OPINION: Over the last two days, the country has watched as Auckland's firefighters have put their lives on the line to salvage the new International Convention Centre in the CBD. At least one officer was taken to hospital due to the intensity of the blaze, which closed much of the inner-city due to its ferocity. We'll never know the mental and physical stress faced by these crews over the last few days though, and that is something that's having a huge impact, and it's something we need to talk about.
In August, our 'Because it Matters' investigation highlighted the increased stress of the job facing these men and women,and we looked closely at the battles that don't involve fires. An overwhelming part of a firefighter's job is now attending medical incidents, which are called 'purple calls'. These are the most serious callouts, and are termed 'non-breathing incidents'. These have low survival rates. In Auckland alone, rates of attendance to these jobs skyrocketed over 1000 percent since 2013. The mental impact of attending these calls is immeasurable, and as I was told, often overwhelming.
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We filmed our story with two firefighters in Hamilton, Brett Cowper and John Parker, who had recently lost their close friend Patrick Sarjeant. They were incredibly brave and spoke from the heart about how this needs to stop. It wasn't the first time this had happened to them either. They'd known other colleagues who had taken their own lives when I sat down with them. Then, earlier this week the Sunday programme revisited the story and included another devastating aspect many firefighters face, occupational cancer.
Right now, the Professional Firefighters Union is working hard to convince the government to make it easier for firefighters to access ACC for their treatment, as their claims are often rejected because they can't identify which fires caused the cancer, or which toxins led to it. Can you believe that? Would you really expect any firefighter to know 'which' fire out of the thousands they've attended gave them such a hideous disease?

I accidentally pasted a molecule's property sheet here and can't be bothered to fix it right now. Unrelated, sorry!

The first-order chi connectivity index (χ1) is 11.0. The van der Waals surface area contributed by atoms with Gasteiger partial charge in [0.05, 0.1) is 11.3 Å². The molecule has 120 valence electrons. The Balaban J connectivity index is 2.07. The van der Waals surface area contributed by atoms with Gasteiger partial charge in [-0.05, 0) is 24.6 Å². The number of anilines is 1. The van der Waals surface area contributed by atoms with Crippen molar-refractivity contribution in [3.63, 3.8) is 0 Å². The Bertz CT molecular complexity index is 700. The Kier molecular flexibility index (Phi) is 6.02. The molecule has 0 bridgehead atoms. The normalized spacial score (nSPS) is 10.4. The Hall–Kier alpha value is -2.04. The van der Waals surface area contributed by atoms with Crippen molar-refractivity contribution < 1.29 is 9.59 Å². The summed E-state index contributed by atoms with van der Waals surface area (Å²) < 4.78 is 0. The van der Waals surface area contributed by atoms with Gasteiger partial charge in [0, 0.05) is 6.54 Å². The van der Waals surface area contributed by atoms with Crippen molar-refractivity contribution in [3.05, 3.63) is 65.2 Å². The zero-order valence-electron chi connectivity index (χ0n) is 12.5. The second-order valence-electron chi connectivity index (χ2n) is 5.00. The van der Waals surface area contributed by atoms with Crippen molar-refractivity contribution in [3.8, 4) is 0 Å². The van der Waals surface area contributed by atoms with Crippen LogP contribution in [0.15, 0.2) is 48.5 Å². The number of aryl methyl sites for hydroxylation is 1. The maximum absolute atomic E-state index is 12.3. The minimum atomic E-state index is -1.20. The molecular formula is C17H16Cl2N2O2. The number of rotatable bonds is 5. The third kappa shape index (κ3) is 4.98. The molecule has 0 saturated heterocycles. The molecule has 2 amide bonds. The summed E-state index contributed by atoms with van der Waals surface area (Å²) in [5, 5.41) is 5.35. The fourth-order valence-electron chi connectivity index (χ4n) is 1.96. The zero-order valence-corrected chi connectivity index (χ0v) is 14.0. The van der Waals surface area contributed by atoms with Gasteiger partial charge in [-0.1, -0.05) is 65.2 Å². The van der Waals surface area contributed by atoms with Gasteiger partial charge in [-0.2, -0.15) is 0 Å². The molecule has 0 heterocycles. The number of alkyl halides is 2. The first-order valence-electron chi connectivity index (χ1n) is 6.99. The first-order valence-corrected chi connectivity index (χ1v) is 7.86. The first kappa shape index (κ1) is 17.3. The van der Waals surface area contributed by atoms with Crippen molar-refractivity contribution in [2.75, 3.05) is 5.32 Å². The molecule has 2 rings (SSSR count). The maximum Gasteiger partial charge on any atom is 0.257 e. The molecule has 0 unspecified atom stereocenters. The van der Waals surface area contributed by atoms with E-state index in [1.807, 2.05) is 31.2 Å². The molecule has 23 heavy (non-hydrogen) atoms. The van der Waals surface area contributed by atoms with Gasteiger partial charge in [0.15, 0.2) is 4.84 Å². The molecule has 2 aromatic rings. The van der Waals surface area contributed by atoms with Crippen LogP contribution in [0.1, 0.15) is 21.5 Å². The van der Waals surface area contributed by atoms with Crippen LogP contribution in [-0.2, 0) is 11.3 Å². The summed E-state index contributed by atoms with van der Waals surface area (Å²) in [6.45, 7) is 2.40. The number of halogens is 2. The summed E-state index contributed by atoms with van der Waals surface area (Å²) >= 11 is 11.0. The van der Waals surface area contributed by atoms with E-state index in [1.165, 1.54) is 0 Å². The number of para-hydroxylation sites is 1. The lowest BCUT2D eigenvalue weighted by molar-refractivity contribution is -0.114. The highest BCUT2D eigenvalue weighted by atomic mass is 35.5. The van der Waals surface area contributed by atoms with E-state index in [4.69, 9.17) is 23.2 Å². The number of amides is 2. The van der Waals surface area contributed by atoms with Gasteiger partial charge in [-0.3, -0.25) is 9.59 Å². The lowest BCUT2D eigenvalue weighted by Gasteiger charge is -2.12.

It's time we stepped up for our firefighters. These are the men and women we expect to be there for us if our house goes up in flames, our loved one has a cardiac arrest, or someone we know needs to be rescued from a car accident. Fire and Emergency (FENZ) is working to provide better support to staff, bringing in dozens of clinical psychologists to deal with any mental health issues. But more needs to be done. Our investigation revealed an overall disconnect between national headquarters and those on the frontline. This isn't good enough and makes problems worse. FENZ need to use every resource they can to support staff, because one suicide as we well know, is too many.
When it comes to occupational cancer, we lag behind a number of countries who properly recognise firefighter' exposure to toxic fumes and the danger that poses. ACC Minister Iain Lees-Galloway is tasked with sorting this out. This is legislation that needs to be a priority for him sooner rather than later.
As a public relying on this service, we too can help. Share your appreciation with crews when you seen them and let them know we have their backs, just as they've always had ours. If you want to tell policy-makers how important it is that ACC recognise these cancers are caused by the job, talk to your local MP, or better yet, email the minister direct. Change doesn't happen overnight, and it certainly doesn't happen if we just sit back. Chances are you'll need a firefighter sometime in your life, but they certainly need our support now, so let's get moving.
Mitch McCann is a Newshub reporter and presenter.